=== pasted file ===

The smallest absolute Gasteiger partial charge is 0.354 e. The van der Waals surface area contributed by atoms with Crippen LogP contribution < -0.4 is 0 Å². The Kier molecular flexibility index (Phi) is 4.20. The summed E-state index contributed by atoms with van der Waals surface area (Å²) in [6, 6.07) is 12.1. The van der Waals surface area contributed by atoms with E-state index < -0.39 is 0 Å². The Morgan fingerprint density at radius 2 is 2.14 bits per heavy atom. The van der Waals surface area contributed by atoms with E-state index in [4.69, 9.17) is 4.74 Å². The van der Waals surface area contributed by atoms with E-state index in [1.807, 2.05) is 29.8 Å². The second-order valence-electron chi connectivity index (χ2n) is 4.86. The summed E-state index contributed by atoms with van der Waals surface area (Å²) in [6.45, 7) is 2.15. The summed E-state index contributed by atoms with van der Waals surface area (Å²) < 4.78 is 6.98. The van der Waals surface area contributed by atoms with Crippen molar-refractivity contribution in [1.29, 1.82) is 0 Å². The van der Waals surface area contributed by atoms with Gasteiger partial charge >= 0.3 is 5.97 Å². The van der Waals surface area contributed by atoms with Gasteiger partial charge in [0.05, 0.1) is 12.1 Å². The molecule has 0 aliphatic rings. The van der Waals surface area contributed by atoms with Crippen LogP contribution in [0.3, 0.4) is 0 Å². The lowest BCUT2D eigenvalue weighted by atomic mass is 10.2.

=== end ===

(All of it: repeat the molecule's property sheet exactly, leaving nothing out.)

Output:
The smallest absolute Gasteiger partial charge is 0.354 e. The van der Waals surface area contributed by atoms with Crippen LogP contribution < -0.4 is 0 Å². The Kier molecular flexibility index (Phi) is 4.20. The summed E-state index contributed by atoms with van der Waals surface area (Å²) in [6, 6.07) is 12.1. The van der Waals surface area contributed by atoms with E-state index < -0.39 is 0 Å². The Morgan fingerprint density at radius 2 is 2.14 bits per heavy atom. The van der Waals surface area contributed by atoms with E-state index in [4.69, 9.17) is 4.74 Å². The van der Waals surface area contributed by atoms with E-state index in [1.807, 2.05) is 29.8 Å². The second-order valence-electron chi connectivity index (χ2n) is 4.86. The summed E-state index contributed by atoms with van der Waals surface area (Å²) in [6.45, 7) is 2.15. The summed E-state index contributed by atoms with van der Waals surface area (Å²) < 4.78 is 6.98. The van der Waals surface area contributed by atoms with Crippen molar-refractivity contribution in [1.29, 1.82) is 0 Å². The van der Waals surface area contributed by atoms with Gasteiger partial charge >= 0.3 is 5.97 Å². The van der Waals surface area contributed by atoms with Gasteiger partial charge in [0.05, 0.1) is 12.1 Å². The molecule has 0 aliphatic rings. The van der Waals surface area contributed by atoms with Crippen LogP contribution in [0.3, 0.4) is 0 Å². The lowest BCUT2D eigenvalue weighted by atomic mass is 10.2.